The path to the Abu Kabaitas' private pasture land is also an obstacle course: It passes within the border of Beit Yatir. This is also the source of constant friction; the children of the settlers sometimes throw stones at the shepherd's children when they traverse the settlement. Sometimes the settlers also try to steal the sheep or run them over, as happened on August 1.
The family has 200 head of sheep; they are now sprawled in their pen, resting in the summer heat. When Beit Yatir was established, in the late 1980s, the war over the land began. Abu Kabaita did not give in, embarked on an exhausting legal battle and remained on his land. Beit Yatir was forced to expand in a different direction, not into his lands, which are adjacent to the fence that surrounds the settlement, which is also of dubious legality, because it passes through his property. He and his children cross through an opening in the fence to the grazing area. The tin roof of the family home is strewn with small stones that the children of the settlers sometimes throw at it.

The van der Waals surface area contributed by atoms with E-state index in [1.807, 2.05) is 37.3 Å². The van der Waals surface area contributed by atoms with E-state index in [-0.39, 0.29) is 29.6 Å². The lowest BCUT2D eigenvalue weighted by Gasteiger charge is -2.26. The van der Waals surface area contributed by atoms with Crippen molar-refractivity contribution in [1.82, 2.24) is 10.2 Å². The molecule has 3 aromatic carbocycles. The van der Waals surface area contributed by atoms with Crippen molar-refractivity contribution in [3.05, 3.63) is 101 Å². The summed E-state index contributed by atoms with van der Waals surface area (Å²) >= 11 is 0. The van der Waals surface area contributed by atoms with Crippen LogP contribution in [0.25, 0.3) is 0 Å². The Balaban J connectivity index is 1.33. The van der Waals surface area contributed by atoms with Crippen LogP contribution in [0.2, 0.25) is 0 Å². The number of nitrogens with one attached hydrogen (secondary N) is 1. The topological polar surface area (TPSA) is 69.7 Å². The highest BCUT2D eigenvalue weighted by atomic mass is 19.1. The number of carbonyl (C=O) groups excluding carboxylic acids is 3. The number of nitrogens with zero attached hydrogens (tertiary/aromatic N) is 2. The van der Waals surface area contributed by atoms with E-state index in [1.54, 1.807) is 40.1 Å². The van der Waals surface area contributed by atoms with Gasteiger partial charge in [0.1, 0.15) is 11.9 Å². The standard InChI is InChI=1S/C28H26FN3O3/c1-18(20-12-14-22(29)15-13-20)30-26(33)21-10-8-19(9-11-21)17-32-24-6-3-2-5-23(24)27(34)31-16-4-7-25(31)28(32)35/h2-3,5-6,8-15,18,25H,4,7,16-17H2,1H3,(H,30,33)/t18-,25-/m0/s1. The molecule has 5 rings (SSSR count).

"We are not spoiled," explains Abu Kabaita. "We were born in caves and we're used to a hard life. We have no problem, we became used to it already from our parents and I also force my children to become accustomed to our hard life. Only the settlers disrupt our lives - they are destroying our lives. We grew up with this. We liked this situation, we like to be with nature in difficult conditions, except for the settlers who have inhabited our lands. They have disrupted things. All we want is to continue our lives. That's all. And we hope that the settlers will stop causing us problems. They're interrupting our lives."
Now Abu Kabaita removes from his pocket a folded packet of documents, confirmation of the complaints that he has managed to file with the police against his neighbors' attacks. "When I come to the police station they see me and close the gate. I waste my entire day there; if I go to file a complaint, I need to spend an entire day in the sun. That's what happened the last time. I stood there, tossed outside like a dog. I push the buttons, speak on the intercom; they tell me I'll be admitted right away, and nothing happens."